A journey of redemption

A journey of redemption

…the story of Monn’a Thapo

LERIBE – HE was once a feared man and a social outcast who was shunned by many.
He was described as a cruel murderer who killed women and then used his mystic powers to elude the long arm of justice.
But today, after languishing in prison for decades, he is broken and humbled.
And he is asking for forgiveness for the murders he committed.
His real name is Hlomelang Nkoja but many know him as Monn’a Thapo, a nickname bestowed on him by his community because of his heinous crimes and the legend that they spewed.
He has served two long jail terms for murdering two women he claims were his lovers.

Monn’a Thapo literally means a man wearing a mourning cloth.
It is a frightening moniker because culturally it is only women who wear the mourning cloth after the death of their husbands or sons.
How Nkoja got the nickname is not clear but it could be that what started as a rumour became a legend that got spiced up along the way.
That Basotho are superstitious could have helped elevate mere bar-talk into stories that many came to believe to be true.
A myth that should have been frowned upon had entered the national psyche to become fodder for those with wagging tongues.
Some said Nkoja wore a mourning cloth that gave him the powers to elude the police.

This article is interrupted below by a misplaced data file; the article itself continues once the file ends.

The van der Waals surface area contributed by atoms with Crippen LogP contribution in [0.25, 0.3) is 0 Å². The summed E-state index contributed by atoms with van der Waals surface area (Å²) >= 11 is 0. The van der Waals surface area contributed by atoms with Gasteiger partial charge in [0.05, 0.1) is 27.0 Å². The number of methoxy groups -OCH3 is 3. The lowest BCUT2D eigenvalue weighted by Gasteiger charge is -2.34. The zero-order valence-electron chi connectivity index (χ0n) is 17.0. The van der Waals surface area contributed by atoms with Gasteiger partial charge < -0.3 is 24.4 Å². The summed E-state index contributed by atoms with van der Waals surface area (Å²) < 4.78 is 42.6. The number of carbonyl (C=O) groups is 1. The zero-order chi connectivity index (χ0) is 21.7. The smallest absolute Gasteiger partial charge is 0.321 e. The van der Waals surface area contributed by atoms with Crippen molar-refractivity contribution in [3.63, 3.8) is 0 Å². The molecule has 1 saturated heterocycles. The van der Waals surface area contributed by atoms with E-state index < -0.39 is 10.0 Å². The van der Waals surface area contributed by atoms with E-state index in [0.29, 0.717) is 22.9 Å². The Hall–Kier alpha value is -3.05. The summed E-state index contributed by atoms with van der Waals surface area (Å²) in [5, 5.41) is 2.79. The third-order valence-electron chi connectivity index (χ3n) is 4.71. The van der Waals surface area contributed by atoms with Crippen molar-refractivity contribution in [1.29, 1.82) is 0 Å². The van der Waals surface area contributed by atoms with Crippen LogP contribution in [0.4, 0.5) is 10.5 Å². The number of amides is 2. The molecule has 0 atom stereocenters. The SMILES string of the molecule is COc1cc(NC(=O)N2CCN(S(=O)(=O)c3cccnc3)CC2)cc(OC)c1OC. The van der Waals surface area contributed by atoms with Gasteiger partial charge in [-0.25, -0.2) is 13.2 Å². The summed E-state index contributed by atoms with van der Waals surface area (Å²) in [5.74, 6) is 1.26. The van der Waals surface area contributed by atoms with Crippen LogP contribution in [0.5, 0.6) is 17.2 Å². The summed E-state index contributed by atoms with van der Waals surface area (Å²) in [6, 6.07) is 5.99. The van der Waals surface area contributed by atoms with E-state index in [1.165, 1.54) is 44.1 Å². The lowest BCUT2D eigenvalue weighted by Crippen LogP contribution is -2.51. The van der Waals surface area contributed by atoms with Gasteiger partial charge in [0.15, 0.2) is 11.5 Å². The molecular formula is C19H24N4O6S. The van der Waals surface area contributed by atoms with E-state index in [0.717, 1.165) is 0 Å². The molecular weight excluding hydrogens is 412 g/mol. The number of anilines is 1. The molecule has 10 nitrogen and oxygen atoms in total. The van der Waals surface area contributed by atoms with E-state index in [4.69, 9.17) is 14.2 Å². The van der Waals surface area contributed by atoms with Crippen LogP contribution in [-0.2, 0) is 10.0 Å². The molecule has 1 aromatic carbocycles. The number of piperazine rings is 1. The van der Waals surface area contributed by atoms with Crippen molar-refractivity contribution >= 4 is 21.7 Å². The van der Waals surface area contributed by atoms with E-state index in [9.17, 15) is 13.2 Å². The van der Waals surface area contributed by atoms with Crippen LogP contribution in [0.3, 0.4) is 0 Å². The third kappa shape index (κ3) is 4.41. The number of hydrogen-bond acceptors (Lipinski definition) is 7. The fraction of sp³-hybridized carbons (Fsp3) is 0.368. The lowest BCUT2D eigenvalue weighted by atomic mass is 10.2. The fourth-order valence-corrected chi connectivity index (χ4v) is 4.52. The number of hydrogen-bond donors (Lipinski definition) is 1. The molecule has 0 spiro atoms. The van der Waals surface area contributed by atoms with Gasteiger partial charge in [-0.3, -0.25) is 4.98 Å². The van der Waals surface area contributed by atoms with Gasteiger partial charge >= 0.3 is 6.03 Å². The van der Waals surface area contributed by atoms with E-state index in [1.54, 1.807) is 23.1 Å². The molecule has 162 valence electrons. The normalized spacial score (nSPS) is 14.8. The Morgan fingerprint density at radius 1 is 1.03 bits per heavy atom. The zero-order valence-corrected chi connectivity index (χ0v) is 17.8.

The cloth, they claimed, derived its powers from the potions he mixed with the blood of people whose throats he cut. Others said he could transform into different things to escape the police.
“They believed I was capable of changing myself into a housefly and escape from the police,” Nkoja says.
“It is all not true.”

Nkoja says even in prison he was closely watched by warders who believed the fables about him.
But after spending a combined 28 years in prison Nkoja says he wants to put the past behind him. He says he has been on a journey to redemption since his release in July after spending 16 years of what was supposed to be 25 years behind bars for the second murder in 2003.

Nkoja is asking relatives and friends of his victims to “find it in their hearts to forgive him”. He believes part of his atonement will come from encouraging prisoners to ask their victims to forgive them.
That is why he was part of the team from the Crime Prevention and Reintegration of Ex-Offenders Association (CROA) visiting prisons across the country to encourage prisoners to confess their crimes and ask their victims for forgiveness.

CROA says the project will help the victims to heal and the offenders to be rehabilitated into the society.
The choice of Nkoja as a speaker at the prisoners’ meeting could have been more apt. Most of the prisoners are aware of the legends told about him. They heard them when they were innocent boys and when they entered the prisons.

Now 64, Nkoja speaks softly as he narrates his story to thepost on the sidelines of the CROA’s meeting with inmates in Butha-Buthe.
“I do not have magical powers and I never had such powers,” he says.
He casts a crestfallen figure as he retraces his history of heinous crimes. Nkoja’s first conviction was in June 1986 after he murdered his employer, a US Peace Corps volunteer Liza Sanftleben, whom he claims was also his lover.